The main character also set the goal to extirpate knighthood. Sir Sagramore challenged him to a duel because of a misunderstanding. Mind won brute force; after several victorious fights, Hank defied the whole knighthood, and in this way, duels disappeared, because nobody wanted to go to their deaths.


When Medieval England was on the way towards civilization, things went out of hand. The church published the Interdict. People were not ready to live without a spiritual guide; the state of affairs depressed them. Discord began in the kingdom, the king died, and aristocracy, having secured the support of people, attacked Hank and his friends. The Middle Ages lost to technological progress – all the enemies were killed by electric current. Then Hank went out to help someone who could be alive, and a wounded knight seriously injured him. Crafty Merlin entered the shelter and put the main character to sleep for 13 centuries; his allies were infected because of putrefaction of thousands of corpses, so, ironically, the stranger destroyed what he had created. Hank woke up delirious, talking to Sandy, and died without realizing what is going on.


The Yankee (or Hank Morgan)  –  The central character and narrator of most of the book, his name is not given until close to the end. He is identified in various ways by the other characters in the book, most often by the title given to him by the common people of England, “The Boss.” He is practical, business-minded, hard-working, determined, resourceful, intelligent, and possessed of an unbelievably good memory. He has a firm idea of right and wrong, and he is a staunch proponent of American democratic and capitalistic ideals. He believes in the power of technology and progress and detests narrow-minded adherence to superstition. He is a devout Protestant who values religious freedom and blames the Established Catholic Church for many of the ills of medieval society. He is a born leader, and the idea of inherited rank and strict social stratification disgusts him.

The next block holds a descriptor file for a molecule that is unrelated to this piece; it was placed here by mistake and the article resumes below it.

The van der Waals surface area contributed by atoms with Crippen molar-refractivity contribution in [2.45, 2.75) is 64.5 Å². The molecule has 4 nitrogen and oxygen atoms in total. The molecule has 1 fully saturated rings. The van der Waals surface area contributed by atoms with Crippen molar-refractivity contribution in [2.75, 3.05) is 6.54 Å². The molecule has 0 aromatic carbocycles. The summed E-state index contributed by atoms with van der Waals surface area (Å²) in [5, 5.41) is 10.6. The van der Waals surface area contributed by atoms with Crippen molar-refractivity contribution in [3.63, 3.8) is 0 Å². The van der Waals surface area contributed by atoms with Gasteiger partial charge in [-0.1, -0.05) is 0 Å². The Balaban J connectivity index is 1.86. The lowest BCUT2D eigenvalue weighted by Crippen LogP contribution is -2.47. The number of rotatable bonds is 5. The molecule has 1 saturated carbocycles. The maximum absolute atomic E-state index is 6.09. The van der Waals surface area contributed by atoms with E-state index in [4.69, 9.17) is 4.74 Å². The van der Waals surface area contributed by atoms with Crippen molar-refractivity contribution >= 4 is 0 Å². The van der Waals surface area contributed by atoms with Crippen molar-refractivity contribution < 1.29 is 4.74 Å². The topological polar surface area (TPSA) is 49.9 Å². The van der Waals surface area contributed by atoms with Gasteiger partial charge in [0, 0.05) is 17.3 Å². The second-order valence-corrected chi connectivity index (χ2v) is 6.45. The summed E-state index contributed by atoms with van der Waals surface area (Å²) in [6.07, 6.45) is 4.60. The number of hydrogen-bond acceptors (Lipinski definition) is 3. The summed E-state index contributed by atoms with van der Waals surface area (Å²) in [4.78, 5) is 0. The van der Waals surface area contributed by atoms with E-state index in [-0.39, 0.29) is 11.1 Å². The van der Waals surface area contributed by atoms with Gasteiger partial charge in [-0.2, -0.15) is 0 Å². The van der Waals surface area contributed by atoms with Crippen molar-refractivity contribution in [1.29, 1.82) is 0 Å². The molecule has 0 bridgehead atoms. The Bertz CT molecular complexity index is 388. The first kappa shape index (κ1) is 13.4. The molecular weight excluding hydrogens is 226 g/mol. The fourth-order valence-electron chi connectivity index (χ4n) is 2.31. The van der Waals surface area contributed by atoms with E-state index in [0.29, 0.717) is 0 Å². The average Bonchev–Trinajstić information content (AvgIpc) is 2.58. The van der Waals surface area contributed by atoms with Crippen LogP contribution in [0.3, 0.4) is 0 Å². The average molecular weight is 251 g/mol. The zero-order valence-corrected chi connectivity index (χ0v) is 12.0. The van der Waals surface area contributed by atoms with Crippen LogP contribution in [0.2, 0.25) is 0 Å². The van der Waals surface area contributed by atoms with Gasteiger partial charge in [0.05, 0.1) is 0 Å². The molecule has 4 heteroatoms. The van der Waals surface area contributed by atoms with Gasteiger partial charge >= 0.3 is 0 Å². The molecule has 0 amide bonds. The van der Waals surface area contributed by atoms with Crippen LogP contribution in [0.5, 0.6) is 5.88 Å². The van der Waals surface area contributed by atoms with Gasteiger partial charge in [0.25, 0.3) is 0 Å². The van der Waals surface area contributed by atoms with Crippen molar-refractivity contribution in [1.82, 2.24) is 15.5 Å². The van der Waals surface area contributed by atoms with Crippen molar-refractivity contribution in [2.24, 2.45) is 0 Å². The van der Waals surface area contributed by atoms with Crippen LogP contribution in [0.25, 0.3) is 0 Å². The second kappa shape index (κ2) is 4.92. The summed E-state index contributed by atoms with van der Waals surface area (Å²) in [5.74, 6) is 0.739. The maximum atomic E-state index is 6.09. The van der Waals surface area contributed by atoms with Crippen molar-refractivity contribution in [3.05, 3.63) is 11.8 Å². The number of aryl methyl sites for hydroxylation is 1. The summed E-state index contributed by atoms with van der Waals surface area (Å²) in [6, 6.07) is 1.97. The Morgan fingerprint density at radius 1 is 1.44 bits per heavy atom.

Clarence (or Amyas le Poulet)  –  The Yankee’s most trusted friend. He begins as a friendly but fairly ignorant page who takes a liking to the Yankee and offers him aid. He responds magnificently to the Yankee’s tutelage and, by the end of the book, becomes thoroughly indoctrinated in the manners, speech, skills, and ideology of nineteenth-century America.
Sandy (or Alisande)  –  A pretty but somewhat flighty damsel who comes to Arthur’s court seeking assistance and becomes attached to the Yankee. The Yankee finds her terribly annoying at first, but she proves to be quite useful and pleasant. She is a product of her times in every way, believing fully in the righteousness of social stratification and the power of the supernatural, but she improves greatly through her contact with the Yankee and even teaches him a thing or two.
King Arthur  –  A wise and gracious king. He tries his best, but he has a full share of the prejudices and superstitions of the day. The Yankee’s opinion of his intellectual capacity varies, but he is capable of learning and of correcting his mistakes.